This book is a sort of hybrid, crossing a primer on basic stats with an SPSS manual. Having already had a basic introduction to research stats, I would have preferred it if the book would have dispensed with the basic stats and provided more depth and more examples in SPSS, including factor analyses and more information on general linear model calculations. That said, if you're looking for an introduction to or a refresher on research statistics including research design, validity, reliability and generalizability plus some guidance on applying this information to SPSS, this would a good choice.
The general information on statistics is nothing groundbreaking, but it is described in an informal, almost conversational tone with plenty of examples from education research. The book's strength is showing you exactly how to run each test in SPSS, including screen shots. Another plus is the guidance in interpreting SPSS output. In my experience, one of the biggest challenges in interpreting results with SPSS is that more information than you need is provided. The screen shots used in this book help to clarify by circling relevant information and discussing why it is relevant. Those who are more advanced in their understanding of statistics may find this annoying, though, because the author tends to dismiss output as "not important", when it does have an underlying purpose.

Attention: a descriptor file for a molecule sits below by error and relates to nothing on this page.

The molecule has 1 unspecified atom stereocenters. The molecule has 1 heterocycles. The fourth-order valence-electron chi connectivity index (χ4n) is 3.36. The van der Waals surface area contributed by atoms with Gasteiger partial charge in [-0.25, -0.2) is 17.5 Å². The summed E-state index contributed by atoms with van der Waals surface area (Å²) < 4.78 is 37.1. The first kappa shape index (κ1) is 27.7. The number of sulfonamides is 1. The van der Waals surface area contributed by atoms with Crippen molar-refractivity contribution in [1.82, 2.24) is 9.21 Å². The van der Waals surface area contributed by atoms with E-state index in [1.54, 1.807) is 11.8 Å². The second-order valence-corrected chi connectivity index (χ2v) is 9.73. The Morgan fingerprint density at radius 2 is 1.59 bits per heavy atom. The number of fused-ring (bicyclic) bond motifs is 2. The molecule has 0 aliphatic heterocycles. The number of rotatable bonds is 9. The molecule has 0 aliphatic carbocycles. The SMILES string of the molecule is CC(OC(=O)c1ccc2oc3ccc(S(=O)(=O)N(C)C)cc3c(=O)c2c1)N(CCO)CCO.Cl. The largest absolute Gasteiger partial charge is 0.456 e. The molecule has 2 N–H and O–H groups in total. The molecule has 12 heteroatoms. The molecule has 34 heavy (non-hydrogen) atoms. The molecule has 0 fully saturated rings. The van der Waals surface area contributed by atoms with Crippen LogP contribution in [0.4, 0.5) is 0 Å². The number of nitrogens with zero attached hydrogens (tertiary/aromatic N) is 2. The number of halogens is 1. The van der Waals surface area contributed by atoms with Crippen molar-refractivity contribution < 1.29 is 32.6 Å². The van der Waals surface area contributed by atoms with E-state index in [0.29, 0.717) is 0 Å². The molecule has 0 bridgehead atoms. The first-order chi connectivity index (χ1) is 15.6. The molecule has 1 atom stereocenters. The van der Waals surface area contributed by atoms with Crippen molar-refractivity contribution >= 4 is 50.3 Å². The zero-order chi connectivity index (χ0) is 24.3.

The book does lose a few points for the numerous spelling errors the editor let get through (a typical example is in the Table of contents : "Want is ANOVA?").
If you're looking for more in-depth information on research statistics that's also understandable to novices as well as those with additional experience (but no SPSS), I HIGHLY recommend "Your Statistical Consultant" by Newton & Rudestam. For SPSS, I haven't used it myself, but I have had Norusis' "SPSS Guide to Data Analysis" recommended to me by both professors and grad students.